The Dodge Ballroom in the Campus Union filled quickly come 7 p.m., on Tuesday, April 15. The chatters of people filling the seats and talking to their classmates quickly stopped once Christina Lane, associate professor of Criminal Justice at the College of Saint Rose, began to speak.
On a PowerPoint presentation displayed from the projector that read, “Understanding Sexual Violence,” the crowd quickly became focused on the topic at hand. This lecture was sponsored by the Social Sciences Department.
As Lane began to explain, the presentation was about serial rapists, particularly of the male gender, and why they commit the crimes they do. For one, these reasons are psychological, dating back to childhood or even a way for them to cope with the negativity in the life they live.
Lane brought up many points, including the topic of sadism, and how rapists enjoy the pain they inflict on victims. She explained that three out of 10 rapists are aroused by their victims, but five out of 10 are further aroused if their victims are fighting back. The entire lecture was intertwined through facts with a common question in mind: what develops the actions of a rapist?
With that question in mind, Lane read many court cases and articles showing the audience the triggers of convicted rapists. One poem stated, “I’m going to rape your body…your mind…your soul,” written by an anonymous person.
“This [topic] is more of an understanding of motivations and goals,” said Lane. “It could be frightening.”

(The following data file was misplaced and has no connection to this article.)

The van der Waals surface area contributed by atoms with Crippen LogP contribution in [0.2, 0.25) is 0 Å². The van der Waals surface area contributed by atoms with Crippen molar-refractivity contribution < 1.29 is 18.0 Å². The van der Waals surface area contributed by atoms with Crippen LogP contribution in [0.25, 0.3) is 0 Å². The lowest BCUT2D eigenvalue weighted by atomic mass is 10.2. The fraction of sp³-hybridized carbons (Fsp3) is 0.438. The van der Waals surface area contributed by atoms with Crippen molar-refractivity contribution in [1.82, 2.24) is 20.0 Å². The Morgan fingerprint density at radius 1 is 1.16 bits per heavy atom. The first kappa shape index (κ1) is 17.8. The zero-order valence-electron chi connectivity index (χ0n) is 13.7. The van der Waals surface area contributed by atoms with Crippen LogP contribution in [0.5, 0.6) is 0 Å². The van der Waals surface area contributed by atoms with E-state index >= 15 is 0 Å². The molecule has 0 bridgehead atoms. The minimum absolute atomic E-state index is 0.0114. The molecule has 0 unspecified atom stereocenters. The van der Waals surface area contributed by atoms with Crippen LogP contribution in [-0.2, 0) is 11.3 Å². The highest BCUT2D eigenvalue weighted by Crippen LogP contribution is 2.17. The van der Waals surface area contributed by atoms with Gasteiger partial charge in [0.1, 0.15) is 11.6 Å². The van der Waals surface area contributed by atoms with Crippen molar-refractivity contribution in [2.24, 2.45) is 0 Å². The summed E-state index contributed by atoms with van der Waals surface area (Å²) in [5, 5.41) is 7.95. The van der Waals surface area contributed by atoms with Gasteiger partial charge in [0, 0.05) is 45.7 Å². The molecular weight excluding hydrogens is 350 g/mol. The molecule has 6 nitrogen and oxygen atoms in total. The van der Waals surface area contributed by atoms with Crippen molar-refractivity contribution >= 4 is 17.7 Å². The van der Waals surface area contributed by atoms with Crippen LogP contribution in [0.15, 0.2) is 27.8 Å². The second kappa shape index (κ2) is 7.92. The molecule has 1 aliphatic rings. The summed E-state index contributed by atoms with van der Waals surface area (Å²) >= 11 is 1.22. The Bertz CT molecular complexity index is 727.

Along with these articles, there were a series of pornographic pictures, illustrated by rapists, in which viewers’ discretion was advised. As an audience, the photos were analyzed, really breaking down the mind of a rapist.
While explaining the different topics of the lecture, Lane incorporated group questions, asking the audience their opinions of the questions she was placing. With topics from the onset puberty of males, to the fantasies rapists have, to peeping Toms (which is a person who gets sexual pleasure from secretly watching people undressing or engaging in sexual activity), the audience was able to critically analyze important questions.
At the conclusion of the lecture, Lane wrapped up everything that was talked about, explaining that a rapist is seeking to gain power and control. She gave the audience information such as that a rape will last around two minutes, but the process of choosing a victim is a strenuous process. Underlying issues, such as the way people grew up, or a bad experience with someone can alter the way a rapist thinks and chooses someone to harm.
“When you talk about sex, it is really viewed as taboo. In our society, we really try to contain it,” said Lane. “We don’t want to know why.”
Although the topic was frightening, the lecture of “Understanding Sexual Violence” really showed the audience an educational, inside look about the thoughts and fascinations of a serial rapist.